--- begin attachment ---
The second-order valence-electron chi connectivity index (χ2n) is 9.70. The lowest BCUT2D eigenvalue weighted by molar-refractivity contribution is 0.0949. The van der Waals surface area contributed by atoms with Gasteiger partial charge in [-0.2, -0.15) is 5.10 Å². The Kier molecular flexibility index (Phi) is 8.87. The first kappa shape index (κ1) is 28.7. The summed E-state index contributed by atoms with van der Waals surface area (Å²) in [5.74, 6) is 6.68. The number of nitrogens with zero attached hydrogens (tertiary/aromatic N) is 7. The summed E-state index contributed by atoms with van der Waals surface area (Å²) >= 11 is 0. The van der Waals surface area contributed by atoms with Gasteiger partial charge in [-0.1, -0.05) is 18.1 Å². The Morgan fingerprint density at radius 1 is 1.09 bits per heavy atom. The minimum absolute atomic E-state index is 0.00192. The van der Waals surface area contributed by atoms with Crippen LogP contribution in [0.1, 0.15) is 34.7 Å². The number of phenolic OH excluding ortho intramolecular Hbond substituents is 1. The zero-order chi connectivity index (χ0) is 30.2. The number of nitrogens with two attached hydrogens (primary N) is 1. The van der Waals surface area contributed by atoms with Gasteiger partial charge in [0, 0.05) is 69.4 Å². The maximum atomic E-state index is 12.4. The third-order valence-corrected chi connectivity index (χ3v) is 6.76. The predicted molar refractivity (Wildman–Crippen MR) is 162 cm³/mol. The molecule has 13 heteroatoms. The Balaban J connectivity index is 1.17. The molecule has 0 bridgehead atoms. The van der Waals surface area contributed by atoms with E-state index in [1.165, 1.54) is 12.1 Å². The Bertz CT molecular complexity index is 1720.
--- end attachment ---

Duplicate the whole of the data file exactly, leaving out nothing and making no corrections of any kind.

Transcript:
The second-order valence-electron chi connectivity index (χ2n) is 9.70. The lowest BCUT2D eigenvalue weighted by molar-refractivity contribution is 0.0949. The van der Waals surface area contributed by atoms with Gasteiger partial charge in [-0.2, -0.15) is 5.10 Å². The Kier molecular flexibility index (Phi) is 8.87. The first kappa shape index (κ1) is 28.7. The summed E-state index contributed by atoms with van der Waals surface area (Å²) in [5.74, 6) is 6.68. The number of nitrogens with zero attached hydrogens (tertiary/aromatic N) is 7. The summed E-state index contributed by atoms with van der Waals surface area (Å²) >= 11 is 0. The van der Waals surface area contributed by atoms with Gasteiger partial charge in [-0.1, -0.05) is 18.1 Å². The Morgan fingerprint density at radius 1 is 1.09 bits per heavy atom. The minimum absolute atomic E-state index is 0.00192. The van der Waals surface area contributed by atoms with Crippen LogP contribution in [0.1, 0.15) is 34.7 Å². The number of phenolic OH excluding ortho intramolecular Hbond substituents is 1. The zero-order chi connectivity index (χ0) is 30.2. The number of nitrogens with two attached hydrogens (primary N) is 1. The van der Waals surface area contributed by atoms with Gasteiger partial charge in [0, 0.05) is 69.4 Å². The maximum atomic E-state index is 12.4. The third-order valence-corrected chi connectivity index (χ3v) is 6.76. The predicted molar refractivity (Wildman–Crippen MR) is 162 cm³/mol. The molecule has 13 heteroatoms. The Balaban J connectivity index is 1.17. The molecule has 0 bridgehead atoms. The van der Waals surface area contributed by atoms with E-state index in [1.165, 1.54) is 12.1 Å². The Bertz CT molecular complexity index is 1720.